Rhetorical Analysis Of Matthew Shepard's 'About Us'

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On October 7, 1998, Matthew Shepard, a gay 21-year-old college student, was abducted by two men who took him to a remote area, tied him to a fence, severely beat him with the butt of a pistol, and left him to die in the cold of the night (Matthew Shepard Foundation, “About Us”). Matthew Shepard’s death became a symbol for the deadly effect that prejudice can have on an innocent, young adult, and it gave people a chance to begin to understand how to accept people of different sexual orientations. However, 18 years later, America still hasn’t learned from Matthew Shepard’s death, and that is most evident in the Orlando night club shooting. June 12, 2016 brought upon a new era of anti-gay hate crimes when 49 people were killed and 53 were injured…show more content…
Cox speaks of them in terms of human beings rather than statistics of a heinous crime. “They each had goals, talents, friends, and family. They are you and they are me” (6). By discussing how each person had led normal and meaningful lives up until their untimely deaths, Cox is able to portray them as equal to straight males and females. This pathetic appeal evokes sorrow because it calls attention to the fact that those harmed from the shooting could have been anybody’s friend, brother, or sister.. Also, when Cox refers to the victims as being one with him and the audience, he reiterates how beyond the fact that they were gay, they were normal people who just wanted “to relax, to laugh, to connect…” (6). Describing them as more than just statistics, Cox furthers his desire for the anguish toward the LGBTQ community to diminish because he highlights how those who died, died while wanting to have a good time, away from the prejudice of the outside world. Additionally, Cox discussed how when he was younger, he wasn’t always compassionate to those who were LGBTQ in his high school. However, he goes on to talk about how when he met more people from the LGBTQ community, they changed his judgmental views and made him more accepting of those different from him. When addressing the LGBTQ community, he…show more content…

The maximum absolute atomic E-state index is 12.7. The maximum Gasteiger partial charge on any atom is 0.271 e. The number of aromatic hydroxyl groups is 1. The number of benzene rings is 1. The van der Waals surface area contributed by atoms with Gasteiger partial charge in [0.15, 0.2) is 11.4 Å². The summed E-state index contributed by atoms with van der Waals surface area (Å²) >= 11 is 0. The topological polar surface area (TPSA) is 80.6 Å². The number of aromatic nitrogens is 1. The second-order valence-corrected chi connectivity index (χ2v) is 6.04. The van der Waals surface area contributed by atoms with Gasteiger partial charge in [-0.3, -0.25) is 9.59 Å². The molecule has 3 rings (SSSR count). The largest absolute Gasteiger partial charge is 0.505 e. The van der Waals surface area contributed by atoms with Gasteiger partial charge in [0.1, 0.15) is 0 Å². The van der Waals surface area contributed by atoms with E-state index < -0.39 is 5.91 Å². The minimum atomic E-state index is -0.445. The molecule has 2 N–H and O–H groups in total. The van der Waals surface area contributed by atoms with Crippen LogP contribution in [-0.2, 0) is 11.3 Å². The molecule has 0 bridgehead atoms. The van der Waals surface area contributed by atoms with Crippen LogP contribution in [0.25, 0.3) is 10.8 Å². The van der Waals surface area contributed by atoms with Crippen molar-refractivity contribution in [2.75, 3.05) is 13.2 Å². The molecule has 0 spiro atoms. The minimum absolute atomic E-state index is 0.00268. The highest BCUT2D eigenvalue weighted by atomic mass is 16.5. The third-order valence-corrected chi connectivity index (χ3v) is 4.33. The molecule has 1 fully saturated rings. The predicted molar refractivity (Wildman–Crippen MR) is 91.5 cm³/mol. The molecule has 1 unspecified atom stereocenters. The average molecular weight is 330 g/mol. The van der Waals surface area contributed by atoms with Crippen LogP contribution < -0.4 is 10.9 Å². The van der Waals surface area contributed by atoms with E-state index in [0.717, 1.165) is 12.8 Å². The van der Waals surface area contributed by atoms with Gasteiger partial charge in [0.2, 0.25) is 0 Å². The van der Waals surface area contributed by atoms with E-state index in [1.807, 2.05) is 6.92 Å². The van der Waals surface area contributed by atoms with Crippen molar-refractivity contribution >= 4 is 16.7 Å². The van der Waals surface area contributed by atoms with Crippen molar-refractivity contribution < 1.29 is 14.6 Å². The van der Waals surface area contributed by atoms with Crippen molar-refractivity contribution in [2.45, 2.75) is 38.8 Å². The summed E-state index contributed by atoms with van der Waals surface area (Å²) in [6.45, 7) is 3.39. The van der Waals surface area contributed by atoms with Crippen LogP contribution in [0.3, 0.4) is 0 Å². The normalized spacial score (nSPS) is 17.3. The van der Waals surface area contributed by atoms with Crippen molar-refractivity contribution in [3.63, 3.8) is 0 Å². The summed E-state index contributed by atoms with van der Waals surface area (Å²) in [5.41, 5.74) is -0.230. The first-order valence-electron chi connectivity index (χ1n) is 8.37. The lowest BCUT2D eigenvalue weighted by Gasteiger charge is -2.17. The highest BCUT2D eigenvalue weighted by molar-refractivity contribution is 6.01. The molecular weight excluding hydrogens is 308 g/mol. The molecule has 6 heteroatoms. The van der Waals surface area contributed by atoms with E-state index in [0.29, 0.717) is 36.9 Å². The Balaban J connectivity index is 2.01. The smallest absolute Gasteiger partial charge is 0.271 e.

During a time where grieving and sadness was prevalent, the people at the candlelight vigil were not only faced with how to comprehend the tragedy of the Pulse shooting but how to create a better future where such acts of terror do not exist. As a “middle-aged straight, white, male, Republican, politician,” Cox is the opposite of who would be expected to support those different from him (1). However, throughout his speech, he illustrates not only the allegiance he has with the LGBTQ people, but also his goal of replacing the resentment towards them with the respect that he, and many other people have. As injustice towards those of different races and sexual orientations remain prominent, Americans must remember that even if it may seem impossible to accept someone of a different sexual orientation or skin color, one must try to learn to be more understanding, or else hate crimes like the Orlando shooting will become a common
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